KEYSER THEN AND NOW: What is the oldest building on the PSC campus?

Denny Avers and Betty Bane Dzubba
Special to the News Tribune
The home of the president of WVU Potomac State College is the oldest building on campus.

KEYSER - Yes, it’s the residence of the president of Potomac State College. A tangle of wires in the air and a large sign in the small front yard now distract our view, but they haven’t always been there. We’ve driven past this lovely home countless times, but know little about its history.

Read on – it’s an interesting story.

The Feb. 11, 1942, issue of The Pasquino, the PSC student newspaper, published an excellent account of the campus history. It noted that the land occupied by the main campus was donated by Thomas B. Davis in June 1901. Davis was a wealthy farmer, land owner and businessman who lived in the nearby “mansion” on the property where the old monumental Keyser High School was built in the early 1920s.

The first building on the new hilltop campus was the administration building, erected in 1901-1902. Next to come was Davis Hall, the men’s dormitory, in 1916. The original administration building was destroyed by fire in 1917, leading many to conclude that Davis Hall is the oldest building still standing on the campus.

The Pasquino article goes on to say, “This tract is now the Potomac State campus with the exception of the corner on which the president’s home is located and which was acquired by the state from a different owner in 1924.”

So what was going on here before 1924?

On June 30, 1899, T. B. Davis sold the undeveloped 100x100 ft. lot on the southwest corner of Mineral Street and Fort Avenue, across the street from the Grace Methodist parsonage, to Mr. Sidney VanAuken for $700. Construction of a home on the property began immediately. Seven weeks earlier, newspapers had noted that Mr. VanAuken, of Oswego, New York, and investors from Philadelphia and Delaware had incorporated the Keyser Door and Box Company and were constructing a new factory to house the business.

VanAuken was not a young man, having served in the Pennsylvania 151st Infantry during the Civil War. He and his wife Eliza and two children who were still living with their parents moved into their new home in the late summer of 1899. By mid-1900, his business venture failed and went into receivership. In October of that year it was re-opened as the Keyser Furniture Company, under new ownership. The VanAuken family left Keyser shortly thereafter.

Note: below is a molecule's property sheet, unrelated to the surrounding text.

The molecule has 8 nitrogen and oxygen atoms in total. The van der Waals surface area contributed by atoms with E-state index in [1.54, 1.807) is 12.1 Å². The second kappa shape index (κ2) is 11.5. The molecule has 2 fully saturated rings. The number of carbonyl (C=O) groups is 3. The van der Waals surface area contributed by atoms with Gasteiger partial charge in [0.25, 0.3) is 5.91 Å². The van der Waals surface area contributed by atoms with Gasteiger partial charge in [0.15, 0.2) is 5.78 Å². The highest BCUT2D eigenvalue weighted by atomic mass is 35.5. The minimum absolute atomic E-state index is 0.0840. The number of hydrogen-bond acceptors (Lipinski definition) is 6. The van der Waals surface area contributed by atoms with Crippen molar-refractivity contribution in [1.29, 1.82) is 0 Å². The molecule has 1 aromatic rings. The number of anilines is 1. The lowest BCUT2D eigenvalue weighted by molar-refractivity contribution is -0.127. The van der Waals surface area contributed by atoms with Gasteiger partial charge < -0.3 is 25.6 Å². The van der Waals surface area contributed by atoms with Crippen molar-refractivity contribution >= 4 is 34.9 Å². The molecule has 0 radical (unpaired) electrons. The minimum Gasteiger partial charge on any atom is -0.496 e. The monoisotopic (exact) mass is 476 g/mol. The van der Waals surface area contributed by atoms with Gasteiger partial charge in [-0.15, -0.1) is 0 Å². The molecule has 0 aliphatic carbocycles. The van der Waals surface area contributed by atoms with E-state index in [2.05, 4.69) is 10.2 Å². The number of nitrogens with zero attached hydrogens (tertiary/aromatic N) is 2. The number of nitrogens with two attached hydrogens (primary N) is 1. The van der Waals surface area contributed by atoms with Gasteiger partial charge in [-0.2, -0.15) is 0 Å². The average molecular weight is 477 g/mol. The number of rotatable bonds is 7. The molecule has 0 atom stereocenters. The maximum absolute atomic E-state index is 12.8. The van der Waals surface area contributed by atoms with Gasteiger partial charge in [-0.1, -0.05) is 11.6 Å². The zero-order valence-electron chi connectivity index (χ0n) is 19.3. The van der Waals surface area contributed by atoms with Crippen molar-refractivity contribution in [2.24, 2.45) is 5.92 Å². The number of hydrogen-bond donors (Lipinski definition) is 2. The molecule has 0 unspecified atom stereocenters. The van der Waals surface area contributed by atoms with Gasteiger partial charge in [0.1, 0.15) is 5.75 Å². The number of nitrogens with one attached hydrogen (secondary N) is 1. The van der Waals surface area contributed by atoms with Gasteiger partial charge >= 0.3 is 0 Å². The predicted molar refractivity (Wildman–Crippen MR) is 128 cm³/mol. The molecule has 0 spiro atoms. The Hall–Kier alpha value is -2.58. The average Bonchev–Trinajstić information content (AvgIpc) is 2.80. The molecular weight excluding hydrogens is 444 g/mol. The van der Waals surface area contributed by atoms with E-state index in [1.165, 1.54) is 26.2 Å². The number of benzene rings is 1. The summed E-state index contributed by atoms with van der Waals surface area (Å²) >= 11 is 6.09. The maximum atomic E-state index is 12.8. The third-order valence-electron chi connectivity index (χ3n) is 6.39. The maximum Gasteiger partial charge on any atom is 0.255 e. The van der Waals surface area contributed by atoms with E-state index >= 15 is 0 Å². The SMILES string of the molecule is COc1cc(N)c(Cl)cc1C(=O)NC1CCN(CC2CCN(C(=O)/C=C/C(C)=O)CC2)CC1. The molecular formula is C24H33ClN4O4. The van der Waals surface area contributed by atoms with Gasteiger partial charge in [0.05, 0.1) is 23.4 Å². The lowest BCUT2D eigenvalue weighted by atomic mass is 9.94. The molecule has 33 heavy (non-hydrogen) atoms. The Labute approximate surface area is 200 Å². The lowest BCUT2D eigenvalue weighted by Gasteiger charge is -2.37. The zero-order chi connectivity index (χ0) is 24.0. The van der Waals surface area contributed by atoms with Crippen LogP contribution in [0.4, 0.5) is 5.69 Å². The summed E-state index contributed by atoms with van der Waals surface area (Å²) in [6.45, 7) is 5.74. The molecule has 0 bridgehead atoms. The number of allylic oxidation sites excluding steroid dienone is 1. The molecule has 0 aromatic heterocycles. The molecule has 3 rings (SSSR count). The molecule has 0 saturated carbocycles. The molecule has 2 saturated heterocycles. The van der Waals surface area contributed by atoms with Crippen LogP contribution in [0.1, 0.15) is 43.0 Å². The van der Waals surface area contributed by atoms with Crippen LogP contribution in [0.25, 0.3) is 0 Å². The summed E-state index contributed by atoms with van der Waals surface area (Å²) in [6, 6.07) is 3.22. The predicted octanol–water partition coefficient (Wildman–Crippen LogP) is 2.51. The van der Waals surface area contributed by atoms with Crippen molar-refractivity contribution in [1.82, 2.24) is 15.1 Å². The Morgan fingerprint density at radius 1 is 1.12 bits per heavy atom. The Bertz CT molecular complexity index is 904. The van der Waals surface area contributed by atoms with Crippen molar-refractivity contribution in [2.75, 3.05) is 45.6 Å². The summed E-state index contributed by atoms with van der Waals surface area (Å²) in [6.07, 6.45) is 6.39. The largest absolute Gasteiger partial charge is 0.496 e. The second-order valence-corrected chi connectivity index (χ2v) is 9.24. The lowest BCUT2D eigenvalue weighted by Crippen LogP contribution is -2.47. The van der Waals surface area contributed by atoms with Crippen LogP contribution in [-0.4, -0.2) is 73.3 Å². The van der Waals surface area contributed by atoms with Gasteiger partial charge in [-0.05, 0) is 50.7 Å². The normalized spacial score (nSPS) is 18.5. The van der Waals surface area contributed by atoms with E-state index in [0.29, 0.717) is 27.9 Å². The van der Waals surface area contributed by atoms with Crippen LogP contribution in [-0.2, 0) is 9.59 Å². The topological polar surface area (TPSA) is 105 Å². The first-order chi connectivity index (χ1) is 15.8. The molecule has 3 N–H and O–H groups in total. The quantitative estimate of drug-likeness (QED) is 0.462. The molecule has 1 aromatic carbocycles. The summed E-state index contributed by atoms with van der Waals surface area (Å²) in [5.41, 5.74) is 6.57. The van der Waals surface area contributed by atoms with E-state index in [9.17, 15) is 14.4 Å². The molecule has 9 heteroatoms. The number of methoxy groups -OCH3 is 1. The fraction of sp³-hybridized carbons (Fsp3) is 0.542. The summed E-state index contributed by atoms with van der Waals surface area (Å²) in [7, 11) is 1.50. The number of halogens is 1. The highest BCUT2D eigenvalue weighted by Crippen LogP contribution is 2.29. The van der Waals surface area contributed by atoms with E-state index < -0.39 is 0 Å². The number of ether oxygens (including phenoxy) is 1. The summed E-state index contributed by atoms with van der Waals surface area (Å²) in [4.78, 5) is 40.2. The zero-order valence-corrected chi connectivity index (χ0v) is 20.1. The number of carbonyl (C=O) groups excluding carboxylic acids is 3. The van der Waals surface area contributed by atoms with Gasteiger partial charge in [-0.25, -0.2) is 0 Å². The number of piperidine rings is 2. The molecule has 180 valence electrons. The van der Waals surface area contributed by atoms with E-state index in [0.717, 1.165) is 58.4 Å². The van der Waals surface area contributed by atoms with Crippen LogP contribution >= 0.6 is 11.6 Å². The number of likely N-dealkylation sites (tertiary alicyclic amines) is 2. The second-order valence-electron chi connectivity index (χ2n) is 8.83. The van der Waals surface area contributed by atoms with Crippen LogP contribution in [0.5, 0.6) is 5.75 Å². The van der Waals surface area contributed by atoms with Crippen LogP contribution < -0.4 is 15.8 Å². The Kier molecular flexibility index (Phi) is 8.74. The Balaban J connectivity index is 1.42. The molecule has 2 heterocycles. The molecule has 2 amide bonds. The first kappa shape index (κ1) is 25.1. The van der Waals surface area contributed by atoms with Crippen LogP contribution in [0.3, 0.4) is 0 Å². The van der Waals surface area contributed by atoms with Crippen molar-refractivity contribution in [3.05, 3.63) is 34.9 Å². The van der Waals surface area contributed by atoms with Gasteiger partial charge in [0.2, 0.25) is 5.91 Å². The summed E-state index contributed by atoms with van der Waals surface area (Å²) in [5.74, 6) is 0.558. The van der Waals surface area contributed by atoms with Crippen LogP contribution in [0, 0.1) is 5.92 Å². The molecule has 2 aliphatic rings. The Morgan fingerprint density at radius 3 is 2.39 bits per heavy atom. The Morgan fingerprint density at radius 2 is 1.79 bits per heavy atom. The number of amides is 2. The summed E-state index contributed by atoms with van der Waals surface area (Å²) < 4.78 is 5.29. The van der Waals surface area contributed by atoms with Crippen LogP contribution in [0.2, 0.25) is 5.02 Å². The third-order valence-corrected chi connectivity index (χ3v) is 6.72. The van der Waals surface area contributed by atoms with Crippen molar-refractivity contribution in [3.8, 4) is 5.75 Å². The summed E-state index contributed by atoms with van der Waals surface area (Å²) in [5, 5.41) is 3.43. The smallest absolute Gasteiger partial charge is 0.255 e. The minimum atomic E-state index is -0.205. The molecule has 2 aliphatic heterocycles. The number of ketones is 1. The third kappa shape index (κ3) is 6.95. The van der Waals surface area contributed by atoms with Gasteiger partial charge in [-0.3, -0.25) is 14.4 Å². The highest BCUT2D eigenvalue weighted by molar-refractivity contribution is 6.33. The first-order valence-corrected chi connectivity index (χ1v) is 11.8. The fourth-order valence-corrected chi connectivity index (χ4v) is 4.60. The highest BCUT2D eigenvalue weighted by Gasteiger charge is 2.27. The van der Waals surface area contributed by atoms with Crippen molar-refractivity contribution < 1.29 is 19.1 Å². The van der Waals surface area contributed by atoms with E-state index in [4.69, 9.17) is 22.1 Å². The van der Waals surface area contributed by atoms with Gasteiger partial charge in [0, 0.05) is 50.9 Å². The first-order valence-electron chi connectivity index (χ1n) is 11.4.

James Henry Trout purchased the VanAuken residence on March 12, 1901, for $1,000 cash plus $2,000 to be paid later. Trout was the son of Henry Trout, an early innkeeper at Ridgeville. He married Susan Jane Caldwell. For many years, the James H. Trout family had lived about three miles south of Keyser in an old stone house that stood on property now owned by the Kesecker family. The family moved to town in the early 1890s.

Upon his death in 1911, Mr. Trout’s obituary noted the following: “He was a member of the Legislature that organized the State of West Virginia; he was deputy sheriff of Hampshire County, Virginia, and the first High Sheriff of Mineral County. He was a decidedly Union man and served on the government detective staff during the Civil War.”

Following Mrs. Trout’s death in 1922, their two surviving daughters, Miss Willie Trout and Mrs. Sarah Elizabeth Turner, sold the residence. Acting upon the urging of Joseph W. Stayman, president of Potomac State College, the West Virginia State Board of Control purchased the residence on Sept. 28, 1925, for $8,600. The Stayman family lived there until Ernest E. Church became president of PSC in 1936.

Now, when you drive past this residence, you will remember… It’s the oldest building on the Potomac State College campus.